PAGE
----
Virgin Galactic ramps up glide testing at Spaceport America
Virgin Galactic continues to make itself at home in New Mexico, today completing the second successful glide test of its VSS Unity spaceplane since relocating there earlier in the year. The unpowered flight went off without a hitch and saw the spacecraft hit new speeds, as the company presses ahead with its testing program at Spaceport America.
After using its VMS Eve mothership to carry the VSS Unity spaceplane across a three-hour journey from its manufacturing facility in Mojave, California, Virgin Galactic set up shop at Spaceport America back in February. The new headquarters will serve as the base for the final phase of the company’s flight test program, and ultimately its commercial operations once the practice runs are complete.
Though the VSS Unity has completed rocket-powered test flights and hit supersonic speeds to reach space before, the company is now acquainting itself and the spaceplane with the airspace over New Mexico.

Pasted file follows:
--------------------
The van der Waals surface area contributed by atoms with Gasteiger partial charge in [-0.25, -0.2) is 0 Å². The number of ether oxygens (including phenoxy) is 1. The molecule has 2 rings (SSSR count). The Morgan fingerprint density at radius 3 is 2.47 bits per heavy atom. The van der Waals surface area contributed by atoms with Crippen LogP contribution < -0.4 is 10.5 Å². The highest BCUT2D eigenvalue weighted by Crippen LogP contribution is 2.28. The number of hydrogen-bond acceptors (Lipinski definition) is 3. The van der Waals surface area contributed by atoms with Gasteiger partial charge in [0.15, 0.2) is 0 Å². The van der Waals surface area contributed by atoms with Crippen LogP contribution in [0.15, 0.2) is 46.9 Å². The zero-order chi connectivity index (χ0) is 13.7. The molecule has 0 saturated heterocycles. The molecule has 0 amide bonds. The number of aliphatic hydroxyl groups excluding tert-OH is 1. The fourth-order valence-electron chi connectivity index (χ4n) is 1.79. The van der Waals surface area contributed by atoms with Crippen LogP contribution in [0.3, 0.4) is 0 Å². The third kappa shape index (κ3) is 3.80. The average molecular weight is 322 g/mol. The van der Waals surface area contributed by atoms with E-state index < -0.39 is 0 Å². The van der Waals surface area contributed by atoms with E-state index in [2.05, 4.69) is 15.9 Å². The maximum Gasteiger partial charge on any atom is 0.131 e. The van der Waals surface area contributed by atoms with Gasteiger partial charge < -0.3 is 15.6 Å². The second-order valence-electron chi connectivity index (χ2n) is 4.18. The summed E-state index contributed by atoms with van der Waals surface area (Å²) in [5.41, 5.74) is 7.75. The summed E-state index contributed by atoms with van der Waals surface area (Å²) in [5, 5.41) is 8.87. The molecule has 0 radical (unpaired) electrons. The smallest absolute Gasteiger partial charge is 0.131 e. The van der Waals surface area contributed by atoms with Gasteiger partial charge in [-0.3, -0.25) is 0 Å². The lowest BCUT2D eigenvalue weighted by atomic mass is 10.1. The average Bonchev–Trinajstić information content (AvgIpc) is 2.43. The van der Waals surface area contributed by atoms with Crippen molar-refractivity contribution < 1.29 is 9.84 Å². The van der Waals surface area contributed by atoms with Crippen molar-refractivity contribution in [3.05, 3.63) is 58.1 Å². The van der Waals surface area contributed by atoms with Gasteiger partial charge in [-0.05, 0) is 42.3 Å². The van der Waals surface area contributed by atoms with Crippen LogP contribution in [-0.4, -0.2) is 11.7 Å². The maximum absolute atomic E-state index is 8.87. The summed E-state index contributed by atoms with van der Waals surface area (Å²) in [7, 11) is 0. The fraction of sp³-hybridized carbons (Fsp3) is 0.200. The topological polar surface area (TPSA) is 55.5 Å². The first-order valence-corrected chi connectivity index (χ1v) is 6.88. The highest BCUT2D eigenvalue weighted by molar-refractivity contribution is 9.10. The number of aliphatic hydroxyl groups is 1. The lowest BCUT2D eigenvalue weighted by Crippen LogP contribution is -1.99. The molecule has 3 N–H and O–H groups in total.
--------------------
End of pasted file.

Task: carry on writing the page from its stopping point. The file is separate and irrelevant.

This new round of test flights kicked off with the first outing of the VSS Unity on May 1, when the spaceplane was carried into the air by VMS Eve and released at an altitude of 50,000 ft (15,200 m) to hit a glide speed of Mach 0.70. The latest fight saw the spacecraft again released by VMS Eve in its glide configuration, but this time at an altitude of 51,000 ft (15,500 m), and it reached a speed of Mach 0.85.
The spacecraft was also made to perform a series of in-flight maneuvers, designed to test out its handling performance, with the data gathered throughout to help with aerodynamic modeling. From here, the team will start preparing for rocket-powered flights as it eyes commercial flights to space further down the track.
“I am thrilled with the team’s hard work to complete today’s test flight successfully,” says George Whitesides, CEO of Virgin Galactic. “It was an important test that, pending data review, means we can now start preparing the vehicles for powered flight. Our focus for this year remains unchanged on ensuring the vehicles and our operations are prepared for long-term, regular commercial spaceflight service.”
The video below provides an overview of the test flight.
Source: Virgin Galactic